Tenny S, Hoffman MR. Relative Risk. [Updated 2021 Mar 30]. In: StatPearls [Internet]. Treasure Island (FL): StatPearls Publishing; 2022 Jan-. Available from: https://www.ncbi.nlm.nih.gov/books/NBK430824

Relative risk can be viewed in an equational format. Simply it’s the incidence risk among exposed groups over the incidence risk among a non- exposed group. When there is a relative risk that is greater than one is indication that risks have increased due to factor exposure. In laments terms it’s how many times factor exposure would increase the incidence of an individual. In epidemiology relative risk is used for three possible calculations: risk ratio, rate ratio, and odds ratio. However, in order to use or determine relative risk one must have knowledge of those exposure and unexposed.   For example, “If we hypothetically find that 17% of smokers develop lung cancer and 1% of non-smokers develop lung cancer, then we can calculate the relative risk of lung cancer in smokers versus non-smokers as: Relative Risk = 17% / 1% = 17” ( Tenny, 2021).  This is simply saying that smokers are seventeen more times likely to develop lung cancer.

Attributable risk is how many times factor exposure would increase the incidence rate of a group. Looking at this numerical attributable risk is equal to the incidence risk among an exposed group minus the incidence risk among a non-exposed group. Simply, it is the percent of the incidence of a disease in the exposed that would be eliminated if exposure was eliminated. An example would be if people wasn’t exposed to crystalline silica then there would not be the development of silicosis which is an interstitial lung disease.  In epidemiology attributable risk are used to measure the vaccine efficacy and effectiveness (Principles of Epidemiology, 2012).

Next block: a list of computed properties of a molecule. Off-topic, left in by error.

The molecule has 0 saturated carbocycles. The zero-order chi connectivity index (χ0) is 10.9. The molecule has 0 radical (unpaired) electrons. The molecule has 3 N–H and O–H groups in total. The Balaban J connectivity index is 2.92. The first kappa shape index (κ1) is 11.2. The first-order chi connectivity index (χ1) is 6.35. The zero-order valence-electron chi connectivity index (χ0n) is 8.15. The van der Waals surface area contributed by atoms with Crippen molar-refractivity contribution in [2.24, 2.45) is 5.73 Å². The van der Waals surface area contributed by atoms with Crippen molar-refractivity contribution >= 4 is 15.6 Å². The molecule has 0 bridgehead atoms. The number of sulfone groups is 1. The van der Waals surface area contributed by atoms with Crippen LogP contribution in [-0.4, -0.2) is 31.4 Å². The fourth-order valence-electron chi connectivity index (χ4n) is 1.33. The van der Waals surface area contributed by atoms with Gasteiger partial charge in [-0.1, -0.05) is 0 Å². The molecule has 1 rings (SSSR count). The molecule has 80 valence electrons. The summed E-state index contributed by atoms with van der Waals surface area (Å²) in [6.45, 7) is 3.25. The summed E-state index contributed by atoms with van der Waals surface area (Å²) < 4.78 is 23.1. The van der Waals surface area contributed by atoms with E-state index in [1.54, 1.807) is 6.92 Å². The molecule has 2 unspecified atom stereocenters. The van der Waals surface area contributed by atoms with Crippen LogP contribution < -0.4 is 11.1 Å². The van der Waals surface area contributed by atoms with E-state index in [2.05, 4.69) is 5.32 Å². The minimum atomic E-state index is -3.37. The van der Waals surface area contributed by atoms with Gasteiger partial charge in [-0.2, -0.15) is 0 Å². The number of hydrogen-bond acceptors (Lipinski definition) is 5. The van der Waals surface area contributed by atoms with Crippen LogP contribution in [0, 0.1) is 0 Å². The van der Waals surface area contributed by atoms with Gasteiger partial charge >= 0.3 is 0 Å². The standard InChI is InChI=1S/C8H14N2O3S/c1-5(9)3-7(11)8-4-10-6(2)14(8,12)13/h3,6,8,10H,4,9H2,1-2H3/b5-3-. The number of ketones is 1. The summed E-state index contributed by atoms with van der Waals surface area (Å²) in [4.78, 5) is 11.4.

Population Attributable Risk: this is defined as the difference in incidence rates between people exposed to some risk factor verses the people not exposed. Simply, it depicts the additional risk with respect to entire population. In epidemiology that provides an overview of the number of people exposed verses who developed a disease or issue due to the exposure. For example, many people was exposed to COVID-19 however majority was asymptomatic but majority tested positive. Therefore, I suggest using this method of epidemiology in covid-19 prevention. While there is data to suggest the rate of infection, and we have an approximate exposure rate. Estimating the number of encounters we can calculate an approximate population attributable risk which can aid in covid-19 control measures.

References:

Askari, M., & Namayandeh, S. M. (2020). The Difference between the Population Attributable Risk (PAR) and the Potentioal Impact Fraction (PIF). Iranian journal of public health, 49(10), 2018–2019. https://doi.org/10.18502/ijph.v49i10.4713

 

Centers for Disease Control and Prevention. (2012, May 18). Principles of Epidemiology. Centers for Disease Control and Prevention. Retrieved May 16, 2022, from https://www.cdc.gov/csels/dsepd/ss1978/lesson3/section6.html

 

Tenny S, Hoffman MR. Relative Risk. [Updated 2021 Mar 30]. In: StatPearls [Internet]. Treasure Island (FL): StatPearls Publishing; 2022 Jan-. Available from: https://www.ncbi.nlm.nih.gov/books/NBK430824